Two 3,800-year-old Cuneiform Tablets Found in Iraq Give First Glimpse of Hebrew Precursor

The ancient tablets, uncovered 30 years ago during the Gulf War and forgotten until now, offer a first glimpse of the Amorite language that Hebrew developed from

Ofer Aderet
Ofer Aderet
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One of the tablets found in Iraq.
One of the tablets found in Iraq.Credit: David Owen/ דויד אוואן
Ofer Aderet
Ofer Aderet

It’s not every day that Assyriologists have thrilling news to celebrate.

These scholars of the history, archeology and language of ancient Mesopotamia spend most of their time poring over languages like Akkadian, Sumerian, Elamite, Aramaic and Ugaritic, and arduously trying to decipher cuneiform tablets. But this past week was different. “This is something sensational. I’m excited,” says Professor Nathan Wasserman of the Hebrew University Institute of Archaelogy and Department of Ancient Near Eastern Civilizations. His colleague from the Tel Aviv University Archeology Department, Professor Yoram (Yori) Cohen, calls it a “paradigm change” of “very fundamental significance,” and doesn’t hesitate to use the word “amazing.”

The big news from the ancient world centers on two cuneiform tablets that have been dated to 1800 B.C.E., 3,800 years ago. This was the era of Hammurabi, the Babylonian king known for the Code of Hammurabi – the most comprehensive codex of laws in the ancient East, which scholars liken to the laws of the Torah.

The two tablets were found in Iraq during the Gulf War and were transferred (some would say stolen) from there to a safe place overseas. However, they subsequently got swallowed up among thousands of other documents and archeological findings from the field. Only recently, more than 30 years after their discovery, did they catch the eye of two researchers. “Andrew George of the University of London and Manfred Krebernik of Germany’s University of Jena are the Ronaldo and Messi of the archeology world,” says Wasserman, as a way of making his field of scholarship more relatable for the wider public.

In the latest issue of Revue d’assyriologie et d’archéologie orientale, which is published in France, the pair published photographs of these tablets along with a meticulous analysis of the information on them.

The text on the tablets resembles a language manual that is divided into two parts. On the first are words and phrases in the Amorite/Canaanite language – an extinct ancient language of which scholars hitherto had very little knowledge, and the second contains their translation into Akkadian, a known language that can be read and translated.

“In this text, which is very, very ancient, words appear that anyone who knows Hebrew will immediately recognize. You don’t have to be a linguist to understand the connection to Hebrew,” Cohen says. “Basically, we’re looking at our forefathers here,” he adds. “This is a very significant discovery for anyone who speaks Hebrew,” Wasserman comments.

Cohen adds that the text proves “beyond a shadow of a doubt” that arleady in the second millennium B.C.E there was a spoken language that was very close to Hebrew, which has been heretofore only known from the first millennium B.C.E.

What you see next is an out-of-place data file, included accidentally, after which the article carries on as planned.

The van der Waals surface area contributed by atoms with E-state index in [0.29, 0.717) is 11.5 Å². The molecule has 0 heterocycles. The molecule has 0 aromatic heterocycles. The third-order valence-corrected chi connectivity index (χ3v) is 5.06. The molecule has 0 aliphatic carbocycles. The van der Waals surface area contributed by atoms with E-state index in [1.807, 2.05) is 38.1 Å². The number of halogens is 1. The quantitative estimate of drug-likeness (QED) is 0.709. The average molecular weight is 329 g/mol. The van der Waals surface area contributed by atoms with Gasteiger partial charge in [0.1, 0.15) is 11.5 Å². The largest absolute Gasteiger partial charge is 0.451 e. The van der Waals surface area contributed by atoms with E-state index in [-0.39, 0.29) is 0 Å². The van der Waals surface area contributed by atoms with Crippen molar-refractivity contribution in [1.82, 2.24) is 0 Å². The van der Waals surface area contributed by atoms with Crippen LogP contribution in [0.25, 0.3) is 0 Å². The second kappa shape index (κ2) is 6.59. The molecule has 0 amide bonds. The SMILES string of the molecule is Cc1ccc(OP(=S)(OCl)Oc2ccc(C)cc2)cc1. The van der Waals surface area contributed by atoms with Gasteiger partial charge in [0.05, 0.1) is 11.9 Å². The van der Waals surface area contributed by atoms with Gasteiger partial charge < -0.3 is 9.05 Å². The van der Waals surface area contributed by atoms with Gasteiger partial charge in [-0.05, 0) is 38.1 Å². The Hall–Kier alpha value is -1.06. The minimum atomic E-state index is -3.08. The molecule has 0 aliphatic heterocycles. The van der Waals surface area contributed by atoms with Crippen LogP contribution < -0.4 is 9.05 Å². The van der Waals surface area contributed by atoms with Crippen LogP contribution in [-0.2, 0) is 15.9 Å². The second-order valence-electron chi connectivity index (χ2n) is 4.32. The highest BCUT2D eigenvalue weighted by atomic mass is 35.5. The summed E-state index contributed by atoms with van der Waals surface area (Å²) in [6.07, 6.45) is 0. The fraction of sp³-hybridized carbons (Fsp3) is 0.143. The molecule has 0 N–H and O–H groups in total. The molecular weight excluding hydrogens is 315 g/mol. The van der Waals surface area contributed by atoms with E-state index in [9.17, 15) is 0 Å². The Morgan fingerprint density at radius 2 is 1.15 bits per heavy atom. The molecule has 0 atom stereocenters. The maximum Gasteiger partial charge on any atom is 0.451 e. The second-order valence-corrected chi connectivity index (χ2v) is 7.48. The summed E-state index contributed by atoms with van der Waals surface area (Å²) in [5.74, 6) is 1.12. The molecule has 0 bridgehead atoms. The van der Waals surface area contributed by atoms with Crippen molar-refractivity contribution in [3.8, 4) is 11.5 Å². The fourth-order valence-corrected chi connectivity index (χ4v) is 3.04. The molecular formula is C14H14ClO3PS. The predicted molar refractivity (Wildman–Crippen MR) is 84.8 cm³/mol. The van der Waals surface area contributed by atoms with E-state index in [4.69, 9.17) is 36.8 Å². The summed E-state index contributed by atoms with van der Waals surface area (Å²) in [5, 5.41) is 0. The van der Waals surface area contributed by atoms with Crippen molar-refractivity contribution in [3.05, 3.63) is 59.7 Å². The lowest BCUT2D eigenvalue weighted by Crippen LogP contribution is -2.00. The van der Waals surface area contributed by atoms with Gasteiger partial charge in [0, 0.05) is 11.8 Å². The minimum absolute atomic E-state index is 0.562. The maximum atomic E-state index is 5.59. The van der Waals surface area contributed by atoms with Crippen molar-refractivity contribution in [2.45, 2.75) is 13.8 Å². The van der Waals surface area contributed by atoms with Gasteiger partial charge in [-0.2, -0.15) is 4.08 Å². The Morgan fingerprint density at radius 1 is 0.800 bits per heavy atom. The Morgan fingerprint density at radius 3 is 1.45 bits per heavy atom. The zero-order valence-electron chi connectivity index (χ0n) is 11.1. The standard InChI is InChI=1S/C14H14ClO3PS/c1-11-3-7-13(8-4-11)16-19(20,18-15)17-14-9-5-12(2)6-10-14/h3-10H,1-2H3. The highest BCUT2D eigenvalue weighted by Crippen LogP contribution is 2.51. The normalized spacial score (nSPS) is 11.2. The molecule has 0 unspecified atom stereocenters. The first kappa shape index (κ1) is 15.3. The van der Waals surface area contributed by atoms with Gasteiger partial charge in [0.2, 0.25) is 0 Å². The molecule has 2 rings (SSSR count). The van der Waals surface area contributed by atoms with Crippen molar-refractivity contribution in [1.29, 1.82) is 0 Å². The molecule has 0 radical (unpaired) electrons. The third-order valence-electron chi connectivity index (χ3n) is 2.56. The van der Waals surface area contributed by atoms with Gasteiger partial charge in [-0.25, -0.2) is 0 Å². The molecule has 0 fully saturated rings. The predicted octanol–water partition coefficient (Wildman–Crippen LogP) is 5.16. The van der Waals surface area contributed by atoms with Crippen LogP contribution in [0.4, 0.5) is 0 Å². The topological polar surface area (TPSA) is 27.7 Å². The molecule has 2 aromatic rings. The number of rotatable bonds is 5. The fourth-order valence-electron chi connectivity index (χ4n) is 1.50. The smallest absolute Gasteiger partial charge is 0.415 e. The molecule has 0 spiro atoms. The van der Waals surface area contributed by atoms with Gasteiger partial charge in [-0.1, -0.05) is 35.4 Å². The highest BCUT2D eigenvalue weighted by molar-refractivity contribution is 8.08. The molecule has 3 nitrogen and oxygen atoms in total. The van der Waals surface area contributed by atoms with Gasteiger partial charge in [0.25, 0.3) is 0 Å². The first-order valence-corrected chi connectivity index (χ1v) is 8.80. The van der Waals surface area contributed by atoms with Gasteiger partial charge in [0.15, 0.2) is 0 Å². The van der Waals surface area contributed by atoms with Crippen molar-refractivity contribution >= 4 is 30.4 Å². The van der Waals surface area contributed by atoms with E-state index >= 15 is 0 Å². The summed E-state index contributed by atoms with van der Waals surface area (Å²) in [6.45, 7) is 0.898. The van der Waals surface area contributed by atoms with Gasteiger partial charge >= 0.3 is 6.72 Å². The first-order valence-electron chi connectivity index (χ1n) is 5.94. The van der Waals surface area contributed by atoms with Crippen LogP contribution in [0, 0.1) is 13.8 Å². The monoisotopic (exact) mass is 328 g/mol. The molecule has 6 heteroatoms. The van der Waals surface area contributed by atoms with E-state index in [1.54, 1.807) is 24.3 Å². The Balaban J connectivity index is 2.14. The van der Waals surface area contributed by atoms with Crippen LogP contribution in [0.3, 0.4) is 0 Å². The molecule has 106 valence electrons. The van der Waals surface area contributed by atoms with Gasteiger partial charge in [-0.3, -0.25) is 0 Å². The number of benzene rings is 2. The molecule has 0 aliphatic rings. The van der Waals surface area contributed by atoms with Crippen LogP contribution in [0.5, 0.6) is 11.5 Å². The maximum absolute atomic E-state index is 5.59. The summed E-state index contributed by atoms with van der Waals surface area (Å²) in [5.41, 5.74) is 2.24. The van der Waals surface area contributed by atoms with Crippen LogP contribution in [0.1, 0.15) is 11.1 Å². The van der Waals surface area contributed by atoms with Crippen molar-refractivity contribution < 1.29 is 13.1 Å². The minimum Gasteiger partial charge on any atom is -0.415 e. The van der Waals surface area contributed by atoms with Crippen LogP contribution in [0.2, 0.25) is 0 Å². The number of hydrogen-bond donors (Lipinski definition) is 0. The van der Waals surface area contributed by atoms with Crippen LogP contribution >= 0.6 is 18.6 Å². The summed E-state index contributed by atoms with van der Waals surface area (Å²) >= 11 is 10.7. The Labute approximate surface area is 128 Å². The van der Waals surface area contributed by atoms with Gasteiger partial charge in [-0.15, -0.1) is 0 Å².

Cohen transcribed the Amorite/Canaanite text from cuneiform into Hebrew letters and presented a modern Hebrew translation. The result speaks for itself. The line ti -nam me -e la - a - i -de -ni translates to ten mayim al yadenu (“Give water on our hands”); ia - a - a -nam si -qí-ni - a -ti becomes yeinam shiqiniti (“Pour us wine”); si - ḫa šu -ul - ḫ a -nam is have et hashulhan (“Fetch the table”); la - a ḫ -ma -am bi -lam na - a -NAM is have lehem eleinu (“Bring us bread”); and bi -ik -ra -ti -ia za -ba - a - ḫa a -na DI ĜIR -ia la -am - [ti] -in equals et zevah bikurai lo eten le’eli (“I will make a sacrifice to my god”).

This language manual, which also includes sentences related to meetings between people, to addressing a king, to food preparation and to situations from everyday life, is practically the only documentation of the Amorite/Canaanite language and the fullest example of it to date. “Up to now, we’ve had a very fragmented acquaintance with Amorite/Canaanite, mainly from proper nouns and from a number of nouns from Babylonia and Canaan. And now suddenly the language is revealed to us with full documentation, with grammar, vocabulary, phrases and even poetry,” Cohen says.

Wasserman can hardly conceal his excitement over this text and from other parts of it that contain names of gods as well as expressions of love. “It’s pretty incredible. They were actually speaking a kind of Hebrew. It’s not really Hebrew, but it’s close to Hebrew,” he says. Cohen describes their language as “the mother of Hebrew” and says that “most scholars agree that Hebrew developed from it and is related to it.”

Who were the Amorites whose language has just been discovered?

“That’s the biggest riddle,” says Cohen.

“It was a people that arose all of a sudden – or to be more precise – reached political maturity – around 1800 B.C.E.,” Wasserman says. In the Bible, the Amorites are mentioned as one of the nations that dwelled in Canaan at the time that it was conquered by the Israelite tribes. The Israelites were commanded to “cut off” their descendants, and in the Book of Amos, they are described as being “as tall as cedars and as strong as oaks.”

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